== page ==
Meg Richardson ’16 and I first met at a cross country recruiting trip as seniors in high school, where we bonded over our midwestern roots and our love for running. When we both ended up at the College the next year, Richardson was the first familiar face I saw on campus, and since then I’ve been lucky enough to have her as a teammate and friend. I sat down with her to talk about her Iowan background and her experiences at the College and beyond.
So you’re from Iowa. How did you like growing up there?
Iowa’s great. The first thing I tell people when I meet them is that I’m from Iowa City, Iowa. It’s something I’m pretty proud of. I’m a seventh generation Iowan, fun fact. And I have a little Iowa necklace that I wear almost all the time, except it just broke, so my mom is sending me a new one. Iowa is really hoppin’ right now because a lot of the political candidates are there for the elections, and they were all going to the state fair and eating fried butter and fried pickles and things like that.
Classic Iowan dishes?
[Laughs.] Yeah, that’s not really what we eat for dinner. We do actually eat a lot of corn. In the summer, my family has corn for dinner every night, pretty much. So that’s one stereotype that is kinda true.
Another stereotypical question about Iowa would be “Do you live on a farm?”
Yeah, so I don’t live on a farm, but my family does have some farmland. It’s about 20 minutes away from our house, and there are cattle, and it rotates between growing corn and soybeans. And the cow pasture is just really beautiful. There’s a sand canyon that you can climb up – it’s sort of like a sand dune, but it’s a canyon – but you can climb up and sort of jump off of it and ski down into this creek. It’s amazing. There’s a tree house, there’s a zip line; it’s just an awesome place to go as a kid. And it still is an awesome place to go as a 21-year-old!
What was your school like in Iowa?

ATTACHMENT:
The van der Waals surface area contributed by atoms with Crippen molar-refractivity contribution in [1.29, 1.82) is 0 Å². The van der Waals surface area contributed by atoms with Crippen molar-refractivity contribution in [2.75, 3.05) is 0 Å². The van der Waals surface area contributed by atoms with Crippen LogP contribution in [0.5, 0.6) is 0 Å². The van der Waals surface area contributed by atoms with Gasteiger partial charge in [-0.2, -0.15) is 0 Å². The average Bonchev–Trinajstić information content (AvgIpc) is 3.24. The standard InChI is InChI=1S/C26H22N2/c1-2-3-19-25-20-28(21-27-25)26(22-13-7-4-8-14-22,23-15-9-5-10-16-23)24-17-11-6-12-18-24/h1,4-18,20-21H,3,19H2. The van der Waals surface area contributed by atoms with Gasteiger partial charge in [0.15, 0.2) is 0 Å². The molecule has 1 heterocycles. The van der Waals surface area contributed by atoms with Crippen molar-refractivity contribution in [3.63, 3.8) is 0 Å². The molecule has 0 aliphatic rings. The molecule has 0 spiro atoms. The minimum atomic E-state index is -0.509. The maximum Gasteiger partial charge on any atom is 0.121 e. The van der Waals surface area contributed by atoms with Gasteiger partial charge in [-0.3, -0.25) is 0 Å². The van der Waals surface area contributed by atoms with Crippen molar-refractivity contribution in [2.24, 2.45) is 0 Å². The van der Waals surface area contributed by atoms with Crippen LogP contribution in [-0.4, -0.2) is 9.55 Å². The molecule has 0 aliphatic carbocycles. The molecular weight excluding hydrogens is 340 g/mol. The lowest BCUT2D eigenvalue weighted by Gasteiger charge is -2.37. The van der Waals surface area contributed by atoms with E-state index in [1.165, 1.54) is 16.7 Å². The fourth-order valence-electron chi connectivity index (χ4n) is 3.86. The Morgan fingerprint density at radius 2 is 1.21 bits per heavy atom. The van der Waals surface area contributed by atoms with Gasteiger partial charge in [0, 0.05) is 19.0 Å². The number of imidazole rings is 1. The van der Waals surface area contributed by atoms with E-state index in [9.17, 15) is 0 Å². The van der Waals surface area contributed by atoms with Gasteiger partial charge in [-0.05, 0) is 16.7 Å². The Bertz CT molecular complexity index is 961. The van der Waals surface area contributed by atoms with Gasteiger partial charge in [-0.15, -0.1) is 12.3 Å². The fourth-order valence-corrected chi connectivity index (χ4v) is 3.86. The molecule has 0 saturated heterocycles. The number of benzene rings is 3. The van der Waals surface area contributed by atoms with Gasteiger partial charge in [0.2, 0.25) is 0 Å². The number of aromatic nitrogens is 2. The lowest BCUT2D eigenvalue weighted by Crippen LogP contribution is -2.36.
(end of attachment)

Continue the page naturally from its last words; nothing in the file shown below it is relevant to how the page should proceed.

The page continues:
So I went to two schools before [the College] that were about as different as they could be, but I feel very grateful to have gotten to go to both of these awesome schools. I went to Iowa City High School, which was, I don’t know, I always say it was sort of like the high school out of High School Musical. It was just very classic: cheerleaders and football players and farm kids and city kids, and it was great. Before that, I went to Willowwind School, which was … it was just really hippie, it was a little bit like a Waldorf school but way more hippie. So we didn’t really have first, second, third grade or anything like that. When I went there, it was kindergarten age through eighth-grade age, but we were split up into three groups: the younger kids, the middle kids and the older kids. It was pretty fluid, and we just did a lot of painting in the garden and climbing trees and running around and just using our imaginations, and it was a blast; I loved it so much. I think it’s a big reason why I am the way I am.
What were some other things you did at Willowwind?
So, every morning, we’d have what was called “group discussion.” It was about 40 kids, and we would all sit in a circle in a room with [… a 10-foot-tall stuffed giraffe]. So we’d sit in the circle and talk about lots of different things, but usually we would end by everyone going around in the circle and saying something nice to someone else. I started there when I was four, and it was just such a huge part of my growing up. Another cool thing about Willowwind – we had teachers from all over the world, so I got to start learning French and Spanish when I was really little from teachers. I had a teacher from Burkina Faso and [one from] Algeria, and that was really cool. And there were a lot of kids from all over the world, too.
So eventually you transitioned from cow-filled Iowa to purple-cow-filled Williams. Speaking of which, your cow sweatshirt is adorable. Did you make it?
I did make this sweatshirt! Yes, the original iteration of it – I got into Williams [early decision] and I didn’t have any Williams gear yet, and I was just so excited, so I just sewed a purple cow on a sweatshirt so that I could have some Williams gear. And then that one got pretty raggedy, so I made a new one.